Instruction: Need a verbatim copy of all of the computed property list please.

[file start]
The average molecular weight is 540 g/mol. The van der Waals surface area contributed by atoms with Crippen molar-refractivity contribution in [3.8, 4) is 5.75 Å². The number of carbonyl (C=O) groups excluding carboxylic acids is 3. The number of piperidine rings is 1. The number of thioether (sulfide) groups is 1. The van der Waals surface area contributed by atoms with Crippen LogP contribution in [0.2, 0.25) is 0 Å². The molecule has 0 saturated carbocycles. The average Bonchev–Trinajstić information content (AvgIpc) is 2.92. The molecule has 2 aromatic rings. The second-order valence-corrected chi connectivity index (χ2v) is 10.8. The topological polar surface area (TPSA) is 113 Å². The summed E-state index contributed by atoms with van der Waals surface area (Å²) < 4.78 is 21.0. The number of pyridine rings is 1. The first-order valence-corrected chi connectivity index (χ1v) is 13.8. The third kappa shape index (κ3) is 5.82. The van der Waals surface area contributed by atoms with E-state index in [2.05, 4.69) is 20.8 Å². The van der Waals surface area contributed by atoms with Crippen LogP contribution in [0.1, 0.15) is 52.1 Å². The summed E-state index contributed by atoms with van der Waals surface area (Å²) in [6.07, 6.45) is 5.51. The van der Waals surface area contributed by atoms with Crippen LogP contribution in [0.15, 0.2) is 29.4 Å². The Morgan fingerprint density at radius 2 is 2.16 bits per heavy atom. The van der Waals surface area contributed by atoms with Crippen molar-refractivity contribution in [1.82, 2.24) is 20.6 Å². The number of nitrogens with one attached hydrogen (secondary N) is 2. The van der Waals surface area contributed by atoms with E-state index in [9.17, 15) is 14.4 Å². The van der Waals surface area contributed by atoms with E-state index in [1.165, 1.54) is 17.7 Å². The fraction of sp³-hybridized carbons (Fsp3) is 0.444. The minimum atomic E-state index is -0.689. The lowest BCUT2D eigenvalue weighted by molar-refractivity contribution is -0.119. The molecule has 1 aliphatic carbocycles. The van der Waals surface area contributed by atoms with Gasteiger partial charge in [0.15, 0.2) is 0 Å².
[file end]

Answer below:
The average molecular weight is 540 g/mol. The van der Waals surface area contributed by atoms with Crippen molar-refractivity contribution in [3.8, 4) is 5.75 Å². The number of carbonyl (C=O) groups excluding carboxylic acids is 3. The number of piperidine rings is 1. The number of thioether (sulfide) groups is 1. The van der Waals surface area contributed by atoms with Crippen LogP contribution in [0.2, 0.25) is 0 Å². The molecule has 0 saturated carbocycles. The average Bonchev–Trinajstić information content (AvgIpc) is 2.92. The molecule has 2 aromatic rings. The second-order valence-corrected chi connectivity index (χ2v) is 10.8. The topological polar surface area (TPSA) is 113 Å². The summed E-state index contributed by atoms with van der Waals surface area (Å²) < 4.78 is 21.0. The number of pyridine rings is 1. The first-order valence-corrected chi connectivity index (χ1v) is 13.8. The third kappa shape index (κ3) is 5.82. The van der Waals surface area contributed by atoms with E-state index in [2.05, 4.69) is 20.8 Å². The van der Waals surface area contributed by atoms with Crippen LogP contribution in [0.1, 0.15) is 52.1 Å². The summed E-state index contributed by atoms with van der Waals surface area (Å²) in [6.07, 6.45) is 5.51. The van der Waals surface area contributed by atoms with Crippen LogP contribution in [0.15, 0.2) is 29.4 Å². The Morgan fingerprint density at radius 2 is 2.16 bits per heavy atom. The van der Waals surface area contributed by atoms with Crippen molar-refractivity contribution in [1.82, 2.24) is 20.6 Å². The number of nitrogens with one attached hydrogen (secondary N) is 2. The van der Waals surface area contributed by atoms with E-state index in [9.17, 15) is 14.4 Å². The van der Waals surface area contributed by atoms with E-state index in [1.165, 1.54) is 17.7 Å². The fraction of sp³-hybridized carbons (Fsp3) is 0.444. The minimum atomic E-state index is -0.689. The lowest BCUT2D eigenvalue weighted by molar-refractivity contribution is -0.119. The molecule has 1 aliphatic carbocycles. The van der Waals surface area contributed by atoms with Gasteiger partial charge in [0.15, 0.2) is 0 Å².